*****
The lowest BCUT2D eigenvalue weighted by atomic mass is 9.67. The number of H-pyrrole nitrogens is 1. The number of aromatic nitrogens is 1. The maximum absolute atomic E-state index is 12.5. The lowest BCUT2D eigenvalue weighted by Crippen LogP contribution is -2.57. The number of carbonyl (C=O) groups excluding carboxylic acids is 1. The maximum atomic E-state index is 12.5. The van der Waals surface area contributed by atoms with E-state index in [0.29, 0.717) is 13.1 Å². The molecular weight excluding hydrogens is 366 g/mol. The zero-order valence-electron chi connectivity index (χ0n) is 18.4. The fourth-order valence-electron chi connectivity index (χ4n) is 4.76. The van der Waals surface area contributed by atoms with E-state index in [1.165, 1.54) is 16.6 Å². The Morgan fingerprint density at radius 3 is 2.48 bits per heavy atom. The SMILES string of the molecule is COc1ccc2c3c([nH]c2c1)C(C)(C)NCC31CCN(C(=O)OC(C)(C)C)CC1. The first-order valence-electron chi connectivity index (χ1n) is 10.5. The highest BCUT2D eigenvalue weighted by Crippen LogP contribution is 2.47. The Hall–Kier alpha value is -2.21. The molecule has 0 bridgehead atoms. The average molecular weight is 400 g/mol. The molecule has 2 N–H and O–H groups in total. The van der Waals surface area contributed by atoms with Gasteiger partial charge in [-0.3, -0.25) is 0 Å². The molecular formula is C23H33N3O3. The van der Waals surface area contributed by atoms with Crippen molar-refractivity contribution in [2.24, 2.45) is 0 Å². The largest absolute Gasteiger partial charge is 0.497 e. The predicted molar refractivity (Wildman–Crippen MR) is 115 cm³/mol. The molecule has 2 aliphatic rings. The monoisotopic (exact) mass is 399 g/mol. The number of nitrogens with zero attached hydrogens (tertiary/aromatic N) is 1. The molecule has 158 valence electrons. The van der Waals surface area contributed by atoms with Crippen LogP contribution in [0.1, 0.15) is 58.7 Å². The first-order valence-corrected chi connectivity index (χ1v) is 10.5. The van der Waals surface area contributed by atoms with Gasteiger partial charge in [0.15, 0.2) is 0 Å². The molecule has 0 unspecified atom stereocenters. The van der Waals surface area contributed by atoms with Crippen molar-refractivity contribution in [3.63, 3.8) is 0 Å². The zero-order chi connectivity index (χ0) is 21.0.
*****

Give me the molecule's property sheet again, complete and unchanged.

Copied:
The lowest BCUT2D eigenvalue weighted by atomic mass is 9.67. The number of H-pyrrole nitrogens is 1. The number of aromatic nitrogens is 1. The maximum absolute atomic E-state index is 12.5. The lowest BCUT2D eigenvalue weighted by Crippen LogP contribution is -2.57. The number of carbonyl (C=O) groups excluding carboxylic acids is 1. The maximum atomic E-state index is 12.5. The van der Waals surface area contributed by atoms with E-state index in [0.29, 0.717) is 13.1 Å². The molecular weight excluding hydrogens is 366 g/mol. The zero-order valence-electron chi connectivity index (χ0n) is 18.4. The fourth-order valence-electron chi connectivity index (χ4n) is 4.76. The van der Waals surface area contributed by atoms with E-state index in [1.165, 1.54) is 16.6 Å². The Morgan fingerprint density at radius 3 is 2.48 bits per heavy atom. The SMILES string of the molecule is COc1ccc2c3c([nH]c2c1)C(C)(C)NCC31CCN(C(=O)OC(C)(C)C)CC1. The first-order valence-electron chi connectivity index (χ1n) is 10.5. The highest BCUT2D eigenvalue weighted by Crippen LogP contribution is 2.47. The Hall–Kier alpha value is -2.21. The molecule has 0 bridgehead atoms. The average molecular weight is 400 g/mol. The molecule has 2 N–H and O–H groups in total. The van der Waals surface area contributed by atoms with Gasteiger partial charge in [-0.3, -0.25) is 0 Å². The molecular formula is C23H33N3O3. The van der Waals surface area contributed by atoms with Crippen molar-refractivity contribution in [2.24, 2.45) is 0 Å². The largest absolute Gasteiger partial charge is 0.497 e. The predicted molar refractivity (Wildman–Crippen MR) is 115 cm³/mol. The molecule has 2 aliphatic rings. The monoisotopic (exact) mass is 399 g/mol. The number of nitrogens with zero attached hydrogens (tertiary/aromatic N) is 1. The molecule has 158 valence electrons. The van der Waals surface area contributed by atoms with Crippen LogP contribution in [0.1, 0.15) is 58.7 Å². The first-order valence-corrected chi connectivity index (χ1v) is 10.5. The van der Waals surface area contributed by atoms with Gasteiger partial charge in [0.15, 0.2) is 0 Å². The molecule has 0 unspecified atom stereocenters. The van der Waals surface area contributed by atoms with Crippen molar-refractivity contribution in [3.63, 3.8) is 0 Å². The zero-order chi connectivity index (χ0) is 21.0.